Global wildlife could plunge to a 67 per cent level of decline in just the fifty-year period ending this decade as a result of human activities, according to WWF’s Living Planet Report 2016. The report shows how people are overpowering the planet for the first time in Earth’s history and highlights the changes needed in the way society is fed and fuelled.
According to the report, global populations of fish, birds, mammals, amphibians and reptiles have already declined by 58 per cent between 1970 and 2012, the most recent year with available data. This places the world on a trajectory of a potential two-thirds decline within a span of the half-century ending in 2020.
Fortunately, 2020 is also a year of great promise. In that same year, commitments made under the Paris climate deal will kick in, and the first environmental actions under the globe’s new sustainable development plan are due. If implemented, these measures, along with meeting international biodiversity targets set for 2020, can help achieve the reforms needed in the world’s food and energy systems to protect wildlife across the globe.
“Wildlife is disappearing within our lifetimes at an unprecedented rate,” said Marco Lambertini, Director General of WWF International. “This is not just about the wonderful species we all love; biodiversity forms the foundation of healthy forests, rivers and oceans. Take away species, and these ecosystems will collapse along with the clean air, water, food and climate services that they provide us. We have the tools to fix this problem and we need to start using them now if we are serious about preserving a living planet for our own survival and prosperity.”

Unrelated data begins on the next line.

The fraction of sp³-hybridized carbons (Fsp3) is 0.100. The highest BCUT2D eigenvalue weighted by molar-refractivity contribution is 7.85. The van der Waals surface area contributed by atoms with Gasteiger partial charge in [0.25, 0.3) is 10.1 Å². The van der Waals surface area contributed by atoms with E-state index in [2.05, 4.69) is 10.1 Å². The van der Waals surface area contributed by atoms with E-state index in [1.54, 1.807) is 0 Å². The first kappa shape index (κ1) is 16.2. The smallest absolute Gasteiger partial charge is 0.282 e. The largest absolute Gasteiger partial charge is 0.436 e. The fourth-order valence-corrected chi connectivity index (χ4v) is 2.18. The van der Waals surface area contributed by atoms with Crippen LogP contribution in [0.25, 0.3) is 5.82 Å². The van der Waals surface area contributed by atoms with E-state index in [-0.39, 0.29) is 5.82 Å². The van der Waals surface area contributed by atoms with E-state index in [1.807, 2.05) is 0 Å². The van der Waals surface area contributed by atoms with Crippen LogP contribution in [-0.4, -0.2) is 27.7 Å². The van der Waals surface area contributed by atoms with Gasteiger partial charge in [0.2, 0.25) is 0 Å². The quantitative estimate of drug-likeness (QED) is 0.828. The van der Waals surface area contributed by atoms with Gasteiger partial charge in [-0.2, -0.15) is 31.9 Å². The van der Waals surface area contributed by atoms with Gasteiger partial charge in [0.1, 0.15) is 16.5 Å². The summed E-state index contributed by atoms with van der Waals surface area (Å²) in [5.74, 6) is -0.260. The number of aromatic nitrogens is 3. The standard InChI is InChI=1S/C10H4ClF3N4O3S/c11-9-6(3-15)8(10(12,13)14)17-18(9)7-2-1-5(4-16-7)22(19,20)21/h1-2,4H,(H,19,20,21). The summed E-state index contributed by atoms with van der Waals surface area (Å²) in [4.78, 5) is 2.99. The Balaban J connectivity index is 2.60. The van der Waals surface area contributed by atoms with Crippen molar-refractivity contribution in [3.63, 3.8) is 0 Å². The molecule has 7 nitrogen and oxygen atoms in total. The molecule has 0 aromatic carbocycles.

The WWF report uses the Living Planet Index, provided by the Zoological Society of London (ZSL), to monitor trends in wildlife abundance. This index reports how wildlife populations have changed in size, rather than the specific number of animals that have been lost or gained.
“Human behaviour continues to drive the decline of wildlife populations globally, with particular impact in freshwater habitats. Importantly however, these are declines, they are not yet extinctions – and this should be a wake-up call to marshal efforts to promote the recovery of these populations,” said Professor Ken Norris, Director of Science at ZSL.
To read the full article from WWF, please click here.
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